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Apple on Thursday fired Ashley Gjovik for violating company policy regarding the disclosure of intellectual property, but failed to specify what confidential information, if any, was leaked. The senior engineering program manager has for the past few months publicly aired concerns over unresolved workplace issues including sexism and discrimination.
Gjovik earlier today received an email from Apple's employee relations team saying that an investigation into a "sensitive intellectual property matter" was underway. The representative recommended that they speak within the hour, but Gjovik requested adherence to past stipulations that all communications be conducted in writing as the correspondence would be included in an active National Labor Relations Board complaint, according to emails viewed by AppleInsider.
Gjovik responded by reiterating a willingness to participate in the investigation and asked for a chance to address the claims, but the ER representative said the group would move forward without her input because she had "chosen not to participate in the discussion." She was subsequently restricted from accessing Apple's systems.
An email sent a couple hours later carried word of her termination and repeated the vague claim that she leaked "confidential product-related information." Apple does not detail the nature of the leak in its termination notice and has not explained particulars of the situation to Gjovik despite requests to do so.
"After I started facing retaliation and intimidation last spring, I sadly expected to be fired without any real explanation (as I was today). However, I'm still shocked and hurt," Gjovik said in an emailed statement. "I love Apple products and worked tirelessly to help ensure Apple creates exceptional customers experiences. Me as a little girl playing on my G3 Tower would have never dreamt that company would fire me for advocating for employee rights and labor conditions. [I] feel betrayed."
The program manager has been tweeting about various work-related issues for months and often includes redacted emails and other media in her posts. Harassment, a hostile work environment, retaliation, bullying and sexism are among the concerns she raised to appropriate authorities within Apple, though the calls seemingly fell on deaf ears.
Gjovik was put on administrative leave in early August.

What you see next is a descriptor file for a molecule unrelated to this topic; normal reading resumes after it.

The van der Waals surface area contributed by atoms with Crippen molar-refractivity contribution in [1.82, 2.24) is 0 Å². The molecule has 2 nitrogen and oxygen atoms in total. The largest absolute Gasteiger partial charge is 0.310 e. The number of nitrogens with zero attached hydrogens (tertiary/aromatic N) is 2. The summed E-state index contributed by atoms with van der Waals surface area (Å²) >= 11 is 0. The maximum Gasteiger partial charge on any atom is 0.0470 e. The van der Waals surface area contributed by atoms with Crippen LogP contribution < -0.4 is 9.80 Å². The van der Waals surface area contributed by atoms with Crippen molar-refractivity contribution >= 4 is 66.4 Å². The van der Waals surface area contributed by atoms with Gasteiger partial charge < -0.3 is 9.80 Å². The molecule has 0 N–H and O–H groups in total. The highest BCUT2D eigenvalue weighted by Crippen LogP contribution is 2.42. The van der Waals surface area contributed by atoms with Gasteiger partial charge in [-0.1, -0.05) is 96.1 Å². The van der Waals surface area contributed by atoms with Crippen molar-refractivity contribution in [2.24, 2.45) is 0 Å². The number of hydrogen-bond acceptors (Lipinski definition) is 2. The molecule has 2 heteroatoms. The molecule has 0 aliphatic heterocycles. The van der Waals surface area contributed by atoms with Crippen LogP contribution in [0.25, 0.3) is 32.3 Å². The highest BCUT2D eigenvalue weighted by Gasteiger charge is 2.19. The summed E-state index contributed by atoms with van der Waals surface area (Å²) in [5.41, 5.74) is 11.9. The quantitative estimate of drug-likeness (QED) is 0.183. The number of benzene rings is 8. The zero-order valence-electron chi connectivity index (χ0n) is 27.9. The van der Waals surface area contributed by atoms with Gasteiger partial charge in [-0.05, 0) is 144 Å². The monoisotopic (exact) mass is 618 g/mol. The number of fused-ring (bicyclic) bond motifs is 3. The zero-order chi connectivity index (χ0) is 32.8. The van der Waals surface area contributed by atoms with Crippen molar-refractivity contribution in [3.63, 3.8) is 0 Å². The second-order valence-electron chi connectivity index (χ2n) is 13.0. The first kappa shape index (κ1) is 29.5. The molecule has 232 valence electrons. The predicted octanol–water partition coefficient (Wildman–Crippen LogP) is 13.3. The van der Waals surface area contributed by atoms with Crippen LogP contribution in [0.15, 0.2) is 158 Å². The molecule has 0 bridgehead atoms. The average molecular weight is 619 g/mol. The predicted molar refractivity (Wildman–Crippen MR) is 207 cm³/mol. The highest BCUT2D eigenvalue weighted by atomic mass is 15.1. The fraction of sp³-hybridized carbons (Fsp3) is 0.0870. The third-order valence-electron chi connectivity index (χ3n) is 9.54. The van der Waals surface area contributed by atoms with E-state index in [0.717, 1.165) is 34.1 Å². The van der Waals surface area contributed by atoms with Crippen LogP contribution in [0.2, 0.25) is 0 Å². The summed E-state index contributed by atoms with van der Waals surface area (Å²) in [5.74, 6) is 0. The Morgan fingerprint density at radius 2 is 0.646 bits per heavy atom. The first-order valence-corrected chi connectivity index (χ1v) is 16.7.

Beyond a recent ticket relating to potential hazardous waste contamination at her office, Gjovik's timeline does not contain information about products, initiatives or internal services that is not already public knowledge. She did, however, recently raise awareness about employee privacy by revealing to The Verge the existence of an internal product testing tool that records images whenever an employee's iPhone is opened.
The timing of today's termination is suspicious. A tweet posted about 10 minutes before ER reached out contained reference to a 2011 incident in which Apple security personnel searched the home of a San Francisco man for a missing iPhone prototype. Gjovik later noted that the ER representative is a member of Apple's Threat Assessment and Workplace Violence team and holds the same title and job description as a "senior investigator" named in the supposed house raid.
Gjovik is also scheduled to file an affidavit with the NLRB on Friday.
Employees should in some cases be allowed to reference certain deemed-confidential company communications when flagging workplace issues, Gjovik believes. Apple does not agree. The company recently denied a proposal from shareholders and activists to exempt employee non-disclosure agreements when considering reports of harassment and discrimination, saying exceptions are already covered under the Business Conduct Policy. The group has filed a resolution on the matter that will go up for vote at Apple's next shareholder meeting.
Today's development arrives as Apple employees begin to organize over reportedly poor handling of workplace grievances. An external effort dubbed AppleToo has collected and is starting to publish hundreds of stories illustrating workplace harassment, sexism, racism, inequity and other serious allegations.